"From that very first offering back in 1888, we continue to use the Lottie Moon Christmas Offering to send and support missionaries. The vast majority of all missionary support is funded through the offering. None is ever used for stateside administration or support. It always goes 100 percent to the missionaries on the field. In an era of unprecedented openness to the Gospel, we are grateful the Lottie Moon Christmas Offering enables the IMB to continue to send and support missionaries around the world. The number of missionaries sent out is a direct correlation to the income we receive. We are committed to being good stewards of everything entrusted to us."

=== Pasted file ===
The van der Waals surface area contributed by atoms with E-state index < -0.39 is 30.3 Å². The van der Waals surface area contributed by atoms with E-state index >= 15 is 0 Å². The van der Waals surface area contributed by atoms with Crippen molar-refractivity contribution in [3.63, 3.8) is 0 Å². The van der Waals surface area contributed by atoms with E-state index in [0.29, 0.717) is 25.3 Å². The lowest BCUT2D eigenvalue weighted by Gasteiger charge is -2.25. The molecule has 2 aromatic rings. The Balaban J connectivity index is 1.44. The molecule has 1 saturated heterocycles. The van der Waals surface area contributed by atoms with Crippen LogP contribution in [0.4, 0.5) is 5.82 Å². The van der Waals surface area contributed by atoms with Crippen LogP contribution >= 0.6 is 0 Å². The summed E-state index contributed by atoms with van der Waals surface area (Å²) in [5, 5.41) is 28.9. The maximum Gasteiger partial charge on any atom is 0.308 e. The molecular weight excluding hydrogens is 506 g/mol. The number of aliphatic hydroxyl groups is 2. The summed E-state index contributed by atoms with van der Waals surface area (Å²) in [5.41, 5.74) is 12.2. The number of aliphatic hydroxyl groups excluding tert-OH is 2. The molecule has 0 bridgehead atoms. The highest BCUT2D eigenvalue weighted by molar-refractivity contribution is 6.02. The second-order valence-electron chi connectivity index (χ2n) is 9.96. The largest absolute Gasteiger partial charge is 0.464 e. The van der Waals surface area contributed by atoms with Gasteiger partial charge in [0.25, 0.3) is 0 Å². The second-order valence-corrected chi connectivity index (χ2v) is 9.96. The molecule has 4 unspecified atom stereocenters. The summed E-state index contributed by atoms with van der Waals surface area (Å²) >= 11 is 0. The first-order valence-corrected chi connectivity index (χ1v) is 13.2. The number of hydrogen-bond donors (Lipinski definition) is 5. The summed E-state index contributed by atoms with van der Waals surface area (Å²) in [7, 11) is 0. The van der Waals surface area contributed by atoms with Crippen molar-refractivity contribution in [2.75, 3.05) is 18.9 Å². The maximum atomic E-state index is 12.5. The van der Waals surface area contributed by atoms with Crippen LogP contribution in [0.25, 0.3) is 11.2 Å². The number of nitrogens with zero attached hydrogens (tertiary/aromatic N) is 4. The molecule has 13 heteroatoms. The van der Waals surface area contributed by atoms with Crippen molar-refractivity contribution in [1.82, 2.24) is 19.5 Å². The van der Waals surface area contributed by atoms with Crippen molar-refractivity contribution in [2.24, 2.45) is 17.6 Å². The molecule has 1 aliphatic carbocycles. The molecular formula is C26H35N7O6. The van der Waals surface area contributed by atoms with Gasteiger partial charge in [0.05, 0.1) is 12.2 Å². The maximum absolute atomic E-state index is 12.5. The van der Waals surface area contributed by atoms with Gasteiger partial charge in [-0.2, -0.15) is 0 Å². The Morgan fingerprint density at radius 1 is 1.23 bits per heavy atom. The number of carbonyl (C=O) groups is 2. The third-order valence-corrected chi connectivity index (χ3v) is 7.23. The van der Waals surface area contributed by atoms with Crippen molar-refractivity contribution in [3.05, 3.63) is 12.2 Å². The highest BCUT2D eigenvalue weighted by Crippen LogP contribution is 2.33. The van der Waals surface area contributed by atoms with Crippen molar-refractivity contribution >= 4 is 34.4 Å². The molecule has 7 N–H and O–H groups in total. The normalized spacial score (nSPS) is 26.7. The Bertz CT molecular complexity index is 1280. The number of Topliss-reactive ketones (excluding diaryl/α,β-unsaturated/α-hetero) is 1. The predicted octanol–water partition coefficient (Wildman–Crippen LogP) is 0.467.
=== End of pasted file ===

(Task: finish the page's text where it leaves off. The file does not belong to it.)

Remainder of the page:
"Even though we did not meet the goal this year, this is the third–largest offering in our history. Thank you, Southern Baptists, for your commitment to missions around the world. Your support is greatly appreciated."
The offering marked the fourth–straight annual increase since the 2008 offering—which fell about 6 percent below the previous year's total as the full force of the global economic downturn that hit that year was felt by churches. The overall giving trend since then has been on the upswing, but "only marginally," according to Steverson.
The IMB's purpose is to serve Southern Baptist churches and assist them in obeying the Great Commission of Jesus Christ to make disciples among all peoples. But the marginal level of increases in mission support in recent years—balanced against the sheer number of lost people worldwide—led Elliff to issue an "urgent appeal" in May to Southern Baptists to "carry the Gospel to the ends of the earth—now."